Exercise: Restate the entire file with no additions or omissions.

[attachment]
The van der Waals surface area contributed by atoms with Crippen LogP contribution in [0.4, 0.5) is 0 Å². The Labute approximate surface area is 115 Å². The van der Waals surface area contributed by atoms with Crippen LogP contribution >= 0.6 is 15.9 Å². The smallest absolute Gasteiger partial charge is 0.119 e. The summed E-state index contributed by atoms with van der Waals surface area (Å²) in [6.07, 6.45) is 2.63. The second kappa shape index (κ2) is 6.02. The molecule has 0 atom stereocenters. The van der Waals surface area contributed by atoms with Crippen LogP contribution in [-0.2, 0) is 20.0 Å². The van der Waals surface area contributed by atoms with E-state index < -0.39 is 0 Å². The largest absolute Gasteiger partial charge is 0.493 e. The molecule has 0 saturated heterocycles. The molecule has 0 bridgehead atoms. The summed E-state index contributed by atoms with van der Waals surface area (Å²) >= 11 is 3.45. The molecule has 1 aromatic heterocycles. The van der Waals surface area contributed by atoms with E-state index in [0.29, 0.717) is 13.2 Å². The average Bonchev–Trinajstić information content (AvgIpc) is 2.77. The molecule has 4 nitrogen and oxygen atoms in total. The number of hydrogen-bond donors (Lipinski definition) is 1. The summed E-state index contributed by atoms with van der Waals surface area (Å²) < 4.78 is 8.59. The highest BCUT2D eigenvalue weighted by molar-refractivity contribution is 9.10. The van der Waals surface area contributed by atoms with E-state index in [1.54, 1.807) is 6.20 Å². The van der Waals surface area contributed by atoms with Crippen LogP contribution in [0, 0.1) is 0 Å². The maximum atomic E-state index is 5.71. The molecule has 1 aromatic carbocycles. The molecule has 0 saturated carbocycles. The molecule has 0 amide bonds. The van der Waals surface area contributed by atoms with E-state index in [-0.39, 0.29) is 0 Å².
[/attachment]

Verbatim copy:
The van der Waals surface area contributed by atoms with Crippen LogP contribution in [0.4, 0.5) is 0 Å². The Labute approximate surface area is 115 Å². The van der Waals surface area contributed by atoms with Crippen LogP contribution >= 0.6 is 15.9 Å². The smallest absolute Gasteiger partial charge is 0.119 e. The summed E-state index contributed by atoms with van der Waals surface area (Å²) in [6.07, 6.45) is 2.63. The second kappa shape index (κ2) is 6.02. The molecule has 0 atom stereocenters. The van der Waals surface area contributed by atoms with Crippen LogP contribution in [-0.2, 0) is 20.0 Å². The van der Waals surface area contributed by atoms with E-state index < -0.39 is 0 Å². The largest absolute Gasteiger partial charge is 0.493 e. The molecule has 0 saturated heterocycles. The molecule has 0 bridgehead atoms. The summed E-state index contributed by atoms with van der Waals surface area (Å²) >= 11 is 3.45. The molecule has 1 aromatic heterocycles. The van der Waals surface area contributed by atoms with E-state index in [0.29, 0.717) is 13.2 Å². The average Bonchev–Trinajstić information content (AvgIpc) is 2.77. The molecule has 4 nitrogen and oxygen atoms in total. The number of hydrogen-bond donors (Lipinski definition) is 1. The summed E-state index contributed by atoms with van der Waals surface area (Å²) < 4.78 is 8.59. The highest BCUT2D eigenvalue weighted by molar-refractivity contribution is 9.10. The van der Waals surface area contributed by atoms with E-state index in [1.54, 1.807) is 6.20 Å². The van der Waals surface area contributed by atoms with Crippen LogP contribution in [0, 0.1) is 0 Å². The maximum atomic E-state index is 5.71. The molecule has 1 aromatic carbocycles. The molecule has 0 saturated carbocycles. The molecule has 0 amide bonds. The van der Waals surface area contributed by atoms with E-state index in [-0.39, 0.29) is 0 Å².